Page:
A new study has identified genes involved in long-term memory in the worm as part of research aimed at finding ways to retain cognitive abilities during aging.
The study identified more than 750 genes involved in long-term memory, including many that had not been found previously and that could serve as targets for future research, said senior author Coleen Murphy, an associate professor of molecular biology and the Lewis-Sigler Institute for Integrative Genomics at Princeton University.
Inflammation has long a target in Alzheimer's disease studies so a new finding in Neuron is counterintuitive. In the study, researchers hace uncovered the mechanism by which anti-inflammatory processes may trigger the disease and this anti-inflammatory process might actually trigger the build-up of sticky clumps of protein that form plaques in the brain. These plaques block brain cells' ability to communicate and are a well-known characteristic of the illness.
The finding suggests that Alzheimer's treatments might need to be tailored to patients depending on which forms of Apolipoprotein E, a major risk factor for Alzheimer's disease, these patients carry in their genes.
We use our hands a lot each day. Humans have highly developed fine motor skills and so we are able to perform grasping movements with variable precision and power distribution, everything from tying our shoelaces to holding a balloon.
A Western diet may be negatively affecting your brain not just your belly. Jams
, CC BY-NC-SA
By Terry Davidson, American University and Camille Sample, American University
Men and women are different in lots of ways and some contend that women are more emotional and that makes a difference in others areas. A recent large-scale study focused on determining the gender-dependent relationship between emotions, memory performance and brain activity.
The scientists found that women rate emotional images as more emotionally stimulating than men do and are more likely to remember them but there were no gender-related differences in emotional appraisal of neutral images.
Autism Spectrum Disorder, a broad range of behavioral and cognitive issues that usually impair learning ability, has been studied for many years but there remain far more questions than answers. Some research into the brain functions of individuals with autism spectrum have found a lack of synchronization ('connectivity') between different parts of the brain that normally work in tandem, while other studies have found the opposite: over-synchronization.
According to the European Monitoring Centre on Drugs and Drug Addiction, cocaine is the second most commonly used illegal addictive in Europe, after cannabis. A discovery related to the mechanism behind a dopamine transporter could help in the development of future medical treatment against cocaine addiction.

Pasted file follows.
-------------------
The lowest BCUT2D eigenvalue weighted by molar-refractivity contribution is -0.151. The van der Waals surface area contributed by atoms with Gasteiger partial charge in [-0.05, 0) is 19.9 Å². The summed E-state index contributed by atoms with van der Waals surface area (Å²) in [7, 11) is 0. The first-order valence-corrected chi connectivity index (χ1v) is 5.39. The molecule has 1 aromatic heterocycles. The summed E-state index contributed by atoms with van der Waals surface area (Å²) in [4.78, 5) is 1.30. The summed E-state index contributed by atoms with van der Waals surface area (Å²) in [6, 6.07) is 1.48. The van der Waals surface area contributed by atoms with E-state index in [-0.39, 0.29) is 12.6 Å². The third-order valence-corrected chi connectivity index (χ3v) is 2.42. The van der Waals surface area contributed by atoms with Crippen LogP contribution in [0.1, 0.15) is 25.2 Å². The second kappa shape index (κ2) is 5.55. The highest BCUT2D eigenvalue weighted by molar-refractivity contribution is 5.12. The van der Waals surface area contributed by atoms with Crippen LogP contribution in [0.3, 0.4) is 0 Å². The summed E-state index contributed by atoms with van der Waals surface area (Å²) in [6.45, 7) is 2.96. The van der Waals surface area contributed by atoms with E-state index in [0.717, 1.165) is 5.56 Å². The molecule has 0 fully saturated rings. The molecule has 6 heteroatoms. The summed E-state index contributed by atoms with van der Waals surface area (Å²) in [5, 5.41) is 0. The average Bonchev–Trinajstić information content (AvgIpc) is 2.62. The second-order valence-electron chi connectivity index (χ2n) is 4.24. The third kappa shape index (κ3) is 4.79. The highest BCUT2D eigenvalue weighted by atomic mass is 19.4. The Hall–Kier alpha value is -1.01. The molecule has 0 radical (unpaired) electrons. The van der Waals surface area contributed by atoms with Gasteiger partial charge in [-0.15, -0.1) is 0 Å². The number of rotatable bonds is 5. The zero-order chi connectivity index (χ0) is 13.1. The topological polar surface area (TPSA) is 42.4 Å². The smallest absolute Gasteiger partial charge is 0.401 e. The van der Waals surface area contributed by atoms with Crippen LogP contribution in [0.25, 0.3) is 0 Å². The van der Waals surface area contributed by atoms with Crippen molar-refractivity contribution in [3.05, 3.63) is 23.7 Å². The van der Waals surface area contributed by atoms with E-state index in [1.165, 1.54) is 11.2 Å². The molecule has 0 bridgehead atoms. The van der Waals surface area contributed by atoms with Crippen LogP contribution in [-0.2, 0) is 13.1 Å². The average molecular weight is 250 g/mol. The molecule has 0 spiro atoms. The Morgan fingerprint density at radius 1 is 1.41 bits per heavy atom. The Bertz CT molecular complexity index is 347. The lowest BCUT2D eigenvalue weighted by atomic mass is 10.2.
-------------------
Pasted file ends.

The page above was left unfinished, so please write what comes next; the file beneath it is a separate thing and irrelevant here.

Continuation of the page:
As has been demonstrated, even after complete spinal paralysis the human spinal cord is able to trigger activity in the leg muscles using electrical pulses from an implanted stimulator.
Now a team of researchers has succeeded in identifying the mechanisms the spinal cord uses to control this muscle activity. These mechanisms still work even if the neural pathways from the brain are physically interrupted as the result of a spinal cord injury. It is the first time throughout the world that the spinal-cord activation patterns for walking have been decoded, say the authors of a new paper.
Within the nervous system there is a structure called the suprachiasmatic nucleus, a site considered as the biological clock in all mammals, including humans.
A new study has found that when this nucleus is damaged or destroyed the rhythm of the biological clock is lost.
Research by René Drucker and colleagues was performed in rats because they have well-defined activities at night that have little activity during the day. When some of these rats had neuronal alterations affecting their sleep cycle we could graph the amount of activity during the day and the night. So, when there was an injury that destroyed the suprachiasmatic nucleus, the pace and the biological clock was lost, and the animal equitably distributed its activity during the day and night.
A paper in the Journal of the Royal Society of Medicine links circumcision in boys to autism spectrum disorder (ASD).
The results were drawn from part a cohort of all children born in Denmark between 1994 and 2003. During the study, over 340,000 boys were followed up to the age of nine between 1994 and 2013 and almost 5,000 cases of ASD were diagnosed. They found that regardless of cultural background circumcised boys may run a greater risk of developing ASD. The researchers also made the observation of an increased risk of hyperactivity disorder among circumcised boys in non-Muslim families. Risk was particularly high for infantile autism before the age of five, at least in epidemiology.